The stock market makes some people rich? Could I be one of them?

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Whether or not one hopes to be rich, a bit more money in everyday life would rarely go amiss. People try to improve their financial situation in a variety of ways. Some do very well investing in the stock market and many others dream of doing the same.

Could investing in shares make me rich? I think it might, if I go about it in the right way. Here are five key principles I would bear in mind.

1. It takes money to make money

While the stock market can improve my wealth, I need to actively help myself too. Specifically, if I want to own shares then I need to have money I am willing to invest.

I do not need a lot of money, although the more I can invest, the quicker I could see my wealth increase if I make smart choices. But, at a minimum, I need to be willing to invest some money.

2. Investing not speculating

Some share purchases are investments, while others are what I regard as speculation.

What is the difference? If I invest in a company I understand because I think its share price does not fully reflect its long-term business potential, that is investment. That is what I have done recently buying shares in firms like Dunelm.

By contrast, speculation is when someone buys a share without regard to the underlying business fundamentals, because they think the price is about to shoot up. Think about the likes of AMC and Bed Bath & Beyond during the meme stock craze several years ago.

As an investor, I limit my stock market moves to well-researched decisions based on what I see as business fundamentals. I do not speculate.

3. Valuation matters

Many people refer to businesses as having “a license to print money”. In some cases, such as banknote producer De La Rue, that is literally true. For firms like Apple and Alphabet the expression is used metaphorically – but accurately.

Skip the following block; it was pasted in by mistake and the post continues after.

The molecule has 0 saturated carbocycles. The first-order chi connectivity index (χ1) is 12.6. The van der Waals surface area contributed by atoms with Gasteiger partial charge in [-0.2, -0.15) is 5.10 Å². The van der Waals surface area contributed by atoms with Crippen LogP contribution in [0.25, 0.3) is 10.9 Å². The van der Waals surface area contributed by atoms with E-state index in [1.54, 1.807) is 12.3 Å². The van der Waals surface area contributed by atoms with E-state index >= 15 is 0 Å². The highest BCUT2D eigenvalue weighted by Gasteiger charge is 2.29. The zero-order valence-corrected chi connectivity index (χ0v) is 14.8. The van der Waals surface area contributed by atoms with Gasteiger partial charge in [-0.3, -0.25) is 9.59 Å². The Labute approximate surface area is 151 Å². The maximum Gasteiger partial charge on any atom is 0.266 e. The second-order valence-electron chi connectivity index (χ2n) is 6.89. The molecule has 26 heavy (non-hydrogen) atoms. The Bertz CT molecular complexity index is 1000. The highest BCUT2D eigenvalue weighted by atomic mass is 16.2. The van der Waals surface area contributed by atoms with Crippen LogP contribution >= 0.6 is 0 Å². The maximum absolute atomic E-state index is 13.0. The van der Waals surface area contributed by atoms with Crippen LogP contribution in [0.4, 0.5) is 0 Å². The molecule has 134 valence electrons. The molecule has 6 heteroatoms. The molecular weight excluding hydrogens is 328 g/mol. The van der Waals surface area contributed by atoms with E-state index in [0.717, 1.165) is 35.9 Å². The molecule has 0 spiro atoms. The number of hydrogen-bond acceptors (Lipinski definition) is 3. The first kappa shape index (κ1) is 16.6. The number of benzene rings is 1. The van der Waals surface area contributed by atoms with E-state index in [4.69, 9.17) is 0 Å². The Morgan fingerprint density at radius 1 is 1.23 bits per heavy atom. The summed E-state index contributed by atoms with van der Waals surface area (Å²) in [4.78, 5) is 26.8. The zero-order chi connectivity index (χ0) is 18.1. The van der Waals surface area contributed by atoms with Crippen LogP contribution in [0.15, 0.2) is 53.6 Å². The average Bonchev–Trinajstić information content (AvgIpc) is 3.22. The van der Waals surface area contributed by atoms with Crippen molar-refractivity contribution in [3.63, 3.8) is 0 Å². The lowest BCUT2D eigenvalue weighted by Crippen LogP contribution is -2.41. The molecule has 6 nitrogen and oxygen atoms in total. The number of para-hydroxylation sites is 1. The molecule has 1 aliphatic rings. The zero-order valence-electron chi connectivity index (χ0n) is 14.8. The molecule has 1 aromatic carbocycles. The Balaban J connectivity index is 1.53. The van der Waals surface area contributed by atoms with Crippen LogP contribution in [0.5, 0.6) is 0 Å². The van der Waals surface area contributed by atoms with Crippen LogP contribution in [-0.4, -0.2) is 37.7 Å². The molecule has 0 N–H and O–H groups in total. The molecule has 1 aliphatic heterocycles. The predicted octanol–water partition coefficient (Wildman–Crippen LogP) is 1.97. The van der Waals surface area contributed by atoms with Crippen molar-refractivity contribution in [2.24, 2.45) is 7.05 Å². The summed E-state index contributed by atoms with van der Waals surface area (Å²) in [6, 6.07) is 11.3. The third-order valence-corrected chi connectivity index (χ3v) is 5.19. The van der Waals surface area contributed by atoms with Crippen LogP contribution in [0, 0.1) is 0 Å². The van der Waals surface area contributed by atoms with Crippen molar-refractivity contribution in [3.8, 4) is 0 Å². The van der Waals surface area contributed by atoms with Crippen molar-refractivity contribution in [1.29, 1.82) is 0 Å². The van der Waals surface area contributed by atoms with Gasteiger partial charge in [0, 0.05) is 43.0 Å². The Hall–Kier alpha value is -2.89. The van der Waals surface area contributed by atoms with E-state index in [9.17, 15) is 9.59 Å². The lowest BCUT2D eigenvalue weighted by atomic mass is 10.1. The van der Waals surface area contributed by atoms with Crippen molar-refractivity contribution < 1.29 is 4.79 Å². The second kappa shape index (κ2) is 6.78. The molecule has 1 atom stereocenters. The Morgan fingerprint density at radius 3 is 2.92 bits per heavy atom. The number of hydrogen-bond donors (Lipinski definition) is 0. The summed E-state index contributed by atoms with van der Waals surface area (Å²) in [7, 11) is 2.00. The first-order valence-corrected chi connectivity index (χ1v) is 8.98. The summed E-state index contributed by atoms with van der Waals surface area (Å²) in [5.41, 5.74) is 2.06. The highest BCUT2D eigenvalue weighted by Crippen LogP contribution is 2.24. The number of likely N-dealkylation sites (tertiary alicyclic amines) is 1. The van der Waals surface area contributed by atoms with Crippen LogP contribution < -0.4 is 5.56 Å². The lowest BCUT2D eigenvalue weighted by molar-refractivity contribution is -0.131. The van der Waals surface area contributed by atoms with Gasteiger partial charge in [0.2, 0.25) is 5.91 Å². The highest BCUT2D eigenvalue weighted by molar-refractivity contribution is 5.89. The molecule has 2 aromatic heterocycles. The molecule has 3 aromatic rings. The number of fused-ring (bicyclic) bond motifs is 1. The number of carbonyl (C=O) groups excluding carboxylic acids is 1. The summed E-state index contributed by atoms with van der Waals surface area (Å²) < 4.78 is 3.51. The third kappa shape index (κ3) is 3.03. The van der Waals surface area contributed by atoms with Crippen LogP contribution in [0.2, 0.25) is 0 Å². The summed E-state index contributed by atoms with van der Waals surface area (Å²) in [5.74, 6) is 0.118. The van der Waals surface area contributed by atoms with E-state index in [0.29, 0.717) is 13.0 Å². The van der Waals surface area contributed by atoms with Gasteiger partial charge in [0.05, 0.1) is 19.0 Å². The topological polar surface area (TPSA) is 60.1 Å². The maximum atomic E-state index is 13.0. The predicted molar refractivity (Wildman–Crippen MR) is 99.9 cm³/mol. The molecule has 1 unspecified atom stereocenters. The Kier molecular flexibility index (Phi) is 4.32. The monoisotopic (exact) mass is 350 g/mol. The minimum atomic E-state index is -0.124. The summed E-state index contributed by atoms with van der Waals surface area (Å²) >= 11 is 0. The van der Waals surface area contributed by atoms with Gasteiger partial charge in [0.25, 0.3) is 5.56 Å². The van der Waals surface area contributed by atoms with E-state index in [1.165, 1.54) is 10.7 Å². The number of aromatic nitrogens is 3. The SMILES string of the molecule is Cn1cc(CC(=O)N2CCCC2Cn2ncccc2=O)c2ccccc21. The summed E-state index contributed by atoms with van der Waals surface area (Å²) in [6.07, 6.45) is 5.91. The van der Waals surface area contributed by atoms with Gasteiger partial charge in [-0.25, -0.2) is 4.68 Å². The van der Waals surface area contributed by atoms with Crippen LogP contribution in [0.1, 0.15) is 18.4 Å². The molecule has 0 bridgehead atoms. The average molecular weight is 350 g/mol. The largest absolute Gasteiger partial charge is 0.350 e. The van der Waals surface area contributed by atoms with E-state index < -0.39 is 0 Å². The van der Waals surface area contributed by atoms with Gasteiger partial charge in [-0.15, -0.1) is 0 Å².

But just because a business is massively profitable does not necessarily mean that buying its shares will make me money as a shareholder. In fact, I could lose money. Such a loss can arise because an investor overpays.

To do well in the stock market, it is not enough to spot brilliant businesses. I also need to be disciplined about only buying their shares when I think they are attractively valued.

4. Circle of competence

One of the most common reasons for investors to see the stock market erode rather than build their wealth is going beyond what they know and understand. By contrast, billionaire Warren Buffett is fastidious about sticking to his circle of competence.

According to Buffett: “The size of that circle is not very important; knowing its boundaries, however, is vital.”

If I do not understand a company and cannot assess its prospects, I am likely speculating not investing.

5. Too much of a good thing

One can have too much of a good thing, the saying goes – and that holds in the stock market too.

Even the best company can run into unexpected difficulties, perhaps dramatically altering its fortunes in the blink of an eye. That is why, again like Buffett, I always keep my portfolio diversified across a range of shares.





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